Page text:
Aspiring filmmakers make wild pitches at Live! Ammunition! competition
Would you shell out twelve bucks to see Loaded Goat, a film about a small town that's faced with destruction when a local goat swallows a load of dynamite? How about Comrade Lenin, in which the legendary Soviet leader rises from the grave to reconcile two lovers he meets in a Moscow brothel?
Those were just two of the 32 unmade movies that were pitched last night at the Raindance Film Festival's Live! Ammunition! competition. Given rare access to a panel of Canadian film executives, aspiring filmmakers had just two minutes each to prove their idea was worth turning into a movie, with $2000 worth of script development services and training up for grabs.
For two and a half hours, Toronto's Tarantinos-in-training braved a capacity crowd at Czehoski's and pitched their hearts out to a panel made up of Telefilm Canada's Dan Lyon, Nicholas Tabarrok of Boutique Films, Strident Films founder Marc Rigaux, and Bowling For Columbine production executive Floyd Kane.
Some participants had produced films before, but most were amateurs - people who believed they were sitting on a story so compelling that all they had to do for it to take off was to say it out loud to a room full of people.
The back room of Queen Street bar may be an unlikely place to find the next Spielberg, but what do you think the reaction was when some one pitched Hot Tub Time Machine to the boys in the board room? Did the words "snakes on a plane" always ring out with movie magic?
Movies like these, and a seemingly endless cycle of sequels and remakes, are proof that the movie industry has exhausted its storylines. These days producers are looking anywhere for new ideas. Raindance organizers have been hosting Live Ammunition for 18 years in the U.K., and boast that the blockbuster Stiller-De Niro pic Meet the Parents was first pitched at one of their events. A Universal Studios exec just happened to be listening from the back of the room.
But one hour and a dozen pitches into the evening, I began to wonder if the event's title was a wry joke. Live ammo certainly came to mind, because some of these guys looked like they were getting up in front of a firing squad instead of a panel of film execs. Bombarded by a steady stream of inscrutable plot twists, half the time I was just waiting for the gong to sound to put pitchers out of their misery.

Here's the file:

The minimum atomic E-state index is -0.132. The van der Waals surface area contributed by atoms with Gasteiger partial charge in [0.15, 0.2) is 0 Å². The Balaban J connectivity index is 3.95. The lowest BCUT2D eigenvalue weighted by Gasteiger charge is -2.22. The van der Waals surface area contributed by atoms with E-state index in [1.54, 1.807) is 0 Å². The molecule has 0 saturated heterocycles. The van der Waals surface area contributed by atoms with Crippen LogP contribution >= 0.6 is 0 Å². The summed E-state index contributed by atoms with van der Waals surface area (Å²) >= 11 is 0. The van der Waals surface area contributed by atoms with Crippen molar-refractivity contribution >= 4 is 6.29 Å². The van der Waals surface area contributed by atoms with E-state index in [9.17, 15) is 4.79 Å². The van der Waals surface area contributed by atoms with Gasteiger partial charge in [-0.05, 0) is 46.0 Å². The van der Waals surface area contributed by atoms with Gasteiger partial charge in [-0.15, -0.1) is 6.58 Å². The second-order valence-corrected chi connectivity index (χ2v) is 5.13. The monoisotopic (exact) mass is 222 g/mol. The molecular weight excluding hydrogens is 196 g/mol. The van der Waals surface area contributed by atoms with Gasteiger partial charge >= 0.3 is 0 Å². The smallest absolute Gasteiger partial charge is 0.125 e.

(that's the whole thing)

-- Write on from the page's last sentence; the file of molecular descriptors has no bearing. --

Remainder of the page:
Many had the annoying habit of describing their movie by comparing it to already existing ones: we were asked to imagine the Office meets Fubar, Seabiscuit meets Rocky, Clerks meets Pulp Fiction, Fubar meets Waiting for Guffman, Lars and the Real Girl meets American Pie, and Gosford Park meets Deadwood with a little twist of Mark Twain.
The panel for its part did its best to provide helpful advice. You want "no beige, no bland," when pitching a film, said Lyon. "It's helpful to think about what your movie poster will look like in a few years. What's the tagline?"
CBC Radio's film critic Jesse Wente, who played host for the evening, offered up this gem: "Cyborgs are often hilarious."
What many participants lacked in experience or public speaking skills, they made up for with passion and self-belief. Some of the contestants who didn't win, like the young woman who spoke passionately of a movie on El Salvador's civil war, were sympathetic. Others were not, like the shy young man in black who described in alarming detail a scene in which his protagonist disembowels a chained and naked woman while she writhes in pain. Not satisfied with creeping out the entire audience for his allotted two minutes, as he left the stage he passed out tiny jars to the panel containing miniature nude women curled up the fetal position. Let's hope he's still single, am I right ladies?
But among the confusing and the creepy, there were some ideas that could easily make it to theatres. An obvious money-maker was European Vacation, about two worried mothers who secretly decide to tail their daughters on their backpacking trip (spoiler alert: it's the mothers, not the daughters who end up in trouble, and everyone learns a little something along the way).
In the end the grand prize went to Randy Brown, Gravenhurst chocolatier by day and screenwriter by night. His winning story All Inclusive was about a group of guerrillas who take hostage a high-end resort in Mexico. Brown certainly knew how to make a pitch; his two minutes contained all the right phrases: "socio-political thriller", "oozing with machismo", and "bikini-clad women." He even had a tagline. "It gets hot... in Southern Mexico."
Beats "Titans Will Clash", at any rate.
Photos by Henry Chan.
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